This idea of an actual physical resurrection was laughed at by Gentiles in the time of the
apostles (Acts 17:32), and is still widely rejected by their descendants today. But among
the Jews, it was so important that to deny it was to become a heretic, denied a place in the
world to come (Mishnah Sanh. 10:1). Jesus and the apostles accepted and taught this
doctrine as a central belief, which was greatly strengthened when Jesus himself rose
physically from the dead (Luke 24:36-43; 1 Cor. 15).

For centuries, the beautiful, Biblical vision of a resurrected future was rejected by the
Church because it was "too Jewish." Yet it's the only way to make sense of the Bible's
insistence on a real, physical resurrection. What need will there be for physical,
resurrected bodies if we're just going to float around in an immaterial heaven? Most
Christian groups say they believe in the resurrection. But do we understand it the way
Jesus and his Jewish disciples did? (For other examples of paganism in the Church, see
our Jewish Roots of Christianity Seminar; for more on the prophetic future, see our
Revelation Seminar and the Question and Answer topic Prophecy.)

Israel's Prophetic Destiny

Being in touch with our Jewish Roots is not just a matter of accurate understanding. It’s
also a matter of prophetic destiny. Israel is not just another nation: Israel is God's plan for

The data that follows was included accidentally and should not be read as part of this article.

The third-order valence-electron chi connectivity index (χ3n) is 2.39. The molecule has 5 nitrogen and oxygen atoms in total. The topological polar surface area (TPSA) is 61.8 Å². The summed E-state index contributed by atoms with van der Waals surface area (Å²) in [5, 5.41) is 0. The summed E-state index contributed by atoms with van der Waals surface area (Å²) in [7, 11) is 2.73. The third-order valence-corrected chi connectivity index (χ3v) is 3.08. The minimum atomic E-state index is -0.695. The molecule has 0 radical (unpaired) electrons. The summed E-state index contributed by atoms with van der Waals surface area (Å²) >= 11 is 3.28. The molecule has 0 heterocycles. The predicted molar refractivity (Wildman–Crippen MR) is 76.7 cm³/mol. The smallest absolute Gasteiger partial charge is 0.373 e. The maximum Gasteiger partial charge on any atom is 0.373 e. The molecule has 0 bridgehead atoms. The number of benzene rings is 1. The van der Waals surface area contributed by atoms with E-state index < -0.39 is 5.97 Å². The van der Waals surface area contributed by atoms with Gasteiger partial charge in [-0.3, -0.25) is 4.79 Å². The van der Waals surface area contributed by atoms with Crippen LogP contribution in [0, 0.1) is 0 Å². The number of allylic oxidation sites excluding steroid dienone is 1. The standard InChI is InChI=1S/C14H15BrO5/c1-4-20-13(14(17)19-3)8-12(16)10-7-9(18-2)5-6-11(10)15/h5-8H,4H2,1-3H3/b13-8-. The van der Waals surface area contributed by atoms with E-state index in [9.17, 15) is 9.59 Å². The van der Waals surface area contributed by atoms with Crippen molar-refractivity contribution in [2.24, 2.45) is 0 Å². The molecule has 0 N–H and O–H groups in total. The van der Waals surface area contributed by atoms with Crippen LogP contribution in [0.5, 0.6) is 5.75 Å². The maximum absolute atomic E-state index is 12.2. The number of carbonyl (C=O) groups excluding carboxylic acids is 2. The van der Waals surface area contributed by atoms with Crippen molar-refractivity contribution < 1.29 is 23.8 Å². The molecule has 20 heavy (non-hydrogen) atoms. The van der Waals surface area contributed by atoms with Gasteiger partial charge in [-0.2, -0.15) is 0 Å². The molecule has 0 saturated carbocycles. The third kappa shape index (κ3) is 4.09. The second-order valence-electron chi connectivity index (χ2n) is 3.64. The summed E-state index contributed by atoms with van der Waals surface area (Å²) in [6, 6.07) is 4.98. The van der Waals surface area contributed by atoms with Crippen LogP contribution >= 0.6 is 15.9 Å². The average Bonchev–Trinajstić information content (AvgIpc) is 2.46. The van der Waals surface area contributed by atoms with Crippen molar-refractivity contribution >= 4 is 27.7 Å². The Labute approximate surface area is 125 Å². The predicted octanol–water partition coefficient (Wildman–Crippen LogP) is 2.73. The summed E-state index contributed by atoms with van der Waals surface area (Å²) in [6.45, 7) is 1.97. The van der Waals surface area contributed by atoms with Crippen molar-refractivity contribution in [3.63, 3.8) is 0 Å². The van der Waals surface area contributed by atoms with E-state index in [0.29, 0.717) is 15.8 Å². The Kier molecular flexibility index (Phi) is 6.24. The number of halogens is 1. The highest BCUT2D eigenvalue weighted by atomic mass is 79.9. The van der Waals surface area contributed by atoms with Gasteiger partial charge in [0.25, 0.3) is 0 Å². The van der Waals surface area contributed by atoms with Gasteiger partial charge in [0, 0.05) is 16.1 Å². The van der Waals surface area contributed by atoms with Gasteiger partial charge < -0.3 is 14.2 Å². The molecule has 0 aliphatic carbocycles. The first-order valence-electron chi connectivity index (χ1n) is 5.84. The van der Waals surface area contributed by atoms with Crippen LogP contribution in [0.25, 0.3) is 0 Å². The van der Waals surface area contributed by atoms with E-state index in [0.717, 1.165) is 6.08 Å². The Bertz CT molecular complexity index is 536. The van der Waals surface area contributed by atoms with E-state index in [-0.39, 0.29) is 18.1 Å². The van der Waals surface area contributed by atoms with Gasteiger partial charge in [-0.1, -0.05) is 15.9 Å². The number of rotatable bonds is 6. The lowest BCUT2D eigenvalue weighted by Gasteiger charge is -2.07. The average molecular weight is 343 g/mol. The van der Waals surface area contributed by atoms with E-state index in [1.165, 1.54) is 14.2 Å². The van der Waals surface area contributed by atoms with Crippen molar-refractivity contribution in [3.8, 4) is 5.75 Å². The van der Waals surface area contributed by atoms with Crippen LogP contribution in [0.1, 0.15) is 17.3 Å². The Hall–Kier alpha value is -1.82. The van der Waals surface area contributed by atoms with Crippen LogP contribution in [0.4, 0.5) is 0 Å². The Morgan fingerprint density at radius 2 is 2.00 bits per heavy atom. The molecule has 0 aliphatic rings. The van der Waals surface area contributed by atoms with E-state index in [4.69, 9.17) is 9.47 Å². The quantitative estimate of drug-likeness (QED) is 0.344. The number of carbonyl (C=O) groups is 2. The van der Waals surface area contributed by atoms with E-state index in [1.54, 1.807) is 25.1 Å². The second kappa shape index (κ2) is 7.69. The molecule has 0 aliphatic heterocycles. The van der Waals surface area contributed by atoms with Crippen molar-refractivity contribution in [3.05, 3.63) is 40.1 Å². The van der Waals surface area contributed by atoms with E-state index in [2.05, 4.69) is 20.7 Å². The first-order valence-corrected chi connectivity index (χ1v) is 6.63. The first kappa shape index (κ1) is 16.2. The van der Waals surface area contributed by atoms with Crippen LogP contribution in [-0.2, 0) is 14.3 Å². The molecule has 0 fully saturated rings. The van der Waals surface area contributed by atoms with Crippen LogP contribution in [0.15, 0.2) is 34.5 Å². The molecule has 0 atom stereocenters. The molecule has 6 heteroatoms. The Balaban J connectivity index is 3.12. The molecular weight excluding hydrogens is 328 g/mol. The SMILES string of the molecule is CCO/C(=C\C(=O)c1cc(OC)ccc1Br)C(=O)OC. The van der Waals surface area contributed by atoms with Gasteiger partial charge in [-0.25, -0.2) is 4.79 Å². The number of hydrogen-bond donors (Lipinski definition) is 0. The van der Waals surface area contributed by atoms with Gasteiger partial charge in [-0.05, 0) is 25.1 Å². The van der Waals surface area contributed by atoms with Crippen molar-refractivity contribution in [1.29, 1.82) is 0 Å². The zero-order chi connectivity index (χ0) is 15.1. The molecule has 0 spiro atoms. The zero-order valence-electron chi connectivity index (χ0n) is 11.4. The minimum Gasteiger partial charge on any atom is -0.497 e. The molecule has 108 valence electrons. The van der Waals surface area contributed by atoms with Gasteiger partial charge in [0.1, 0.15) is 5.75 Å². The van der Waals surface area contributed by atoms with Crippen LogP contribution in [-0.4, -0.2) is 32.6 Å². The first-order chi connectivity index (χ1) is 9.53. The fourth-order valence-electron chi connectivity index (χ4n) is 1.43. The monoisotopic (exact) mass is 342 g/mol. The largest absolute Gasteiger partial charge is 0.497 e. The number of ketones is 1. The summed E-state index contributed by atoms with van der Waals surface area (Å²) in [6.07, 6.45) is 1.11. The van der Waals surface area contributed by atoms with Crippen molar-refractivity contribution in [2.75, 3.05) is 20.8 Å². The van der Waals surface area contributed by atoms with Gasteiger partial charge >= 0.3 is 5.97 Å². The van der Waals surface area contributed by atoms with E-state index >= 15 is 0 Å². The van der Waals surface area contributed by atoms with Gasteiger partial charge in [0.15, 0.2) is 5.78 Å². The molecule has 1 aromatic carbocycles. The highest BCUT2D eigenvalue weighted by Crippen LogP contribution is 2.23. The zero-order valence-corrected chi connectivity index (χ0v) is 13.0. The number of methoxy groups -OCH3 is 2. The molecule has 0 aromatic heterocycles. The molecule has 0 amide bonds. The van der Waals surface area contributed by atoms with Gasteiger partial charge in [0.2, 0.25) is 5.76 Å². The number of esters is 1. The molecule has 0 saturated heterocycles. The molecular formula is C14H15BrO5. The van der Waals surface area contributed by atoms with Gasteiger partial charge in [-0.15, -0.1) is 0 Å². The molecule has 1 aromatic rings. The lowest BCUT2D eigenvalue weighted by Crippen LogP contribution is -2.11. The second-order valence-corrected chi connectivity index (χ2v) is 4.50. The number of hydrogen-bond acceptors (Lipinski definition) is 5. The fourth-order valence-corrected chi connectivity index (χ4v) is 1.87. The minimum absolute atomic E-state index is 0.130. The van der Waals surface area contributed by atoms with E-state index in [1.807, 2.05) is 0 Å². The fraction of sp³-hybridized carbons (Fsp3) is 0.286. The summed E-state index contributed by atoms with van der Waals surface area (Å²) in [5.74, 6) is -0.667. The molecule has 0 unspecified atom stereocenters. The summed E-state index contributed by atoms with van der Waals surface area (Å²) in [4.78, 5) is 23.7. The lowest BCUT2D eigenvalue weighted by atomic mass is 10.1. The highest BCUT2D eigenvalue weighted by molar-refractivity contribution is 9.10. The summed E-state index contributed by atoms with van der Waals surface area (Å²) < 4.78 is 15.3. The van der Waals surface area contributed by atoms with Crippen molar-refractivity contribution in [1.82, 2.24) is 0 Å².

the nations. Israel is God's answer to a sinful and fallen world: a holy people, raised up by
God as a testimony to the nations; a lighthouse pointing the way to the one true God.

As the apostle Paul put it:

     "Remember that you were at that time without Christ, being alienated from the citizenship of
     Israel and strangers to the covenants of promise [made with Israel], having no hope and in the
     world without God. But now, in Christ Jesus, you [non-Jews] who once were far away were
     made near by the blood of Christ…. So, therefore, you are no longer foreigners and strangers,
     but you are fellow-citizens [of Israel] with the holy ones and members of the household of
     God" (Ephesians 2:12,13,19).

Through Christ, we who are Gentiles (non-Jews) have been added to the nation of Israel:
as Paul puts it, we the wild olive branches have been grafted into its rich root (Romans
11:17-24). Yes, other branches--many of them--have been broken off because of unbelief.
Physical Israel (the Jewish people) is largely in rejection of its Messiah. But God’s plan
and purpose—Israel’s destiny—are unchanged.

Faith does not just bring us to a particular religious philosophy, or even to the right God.
It brings us into a specific relationship of obedience--a covenant--with God, which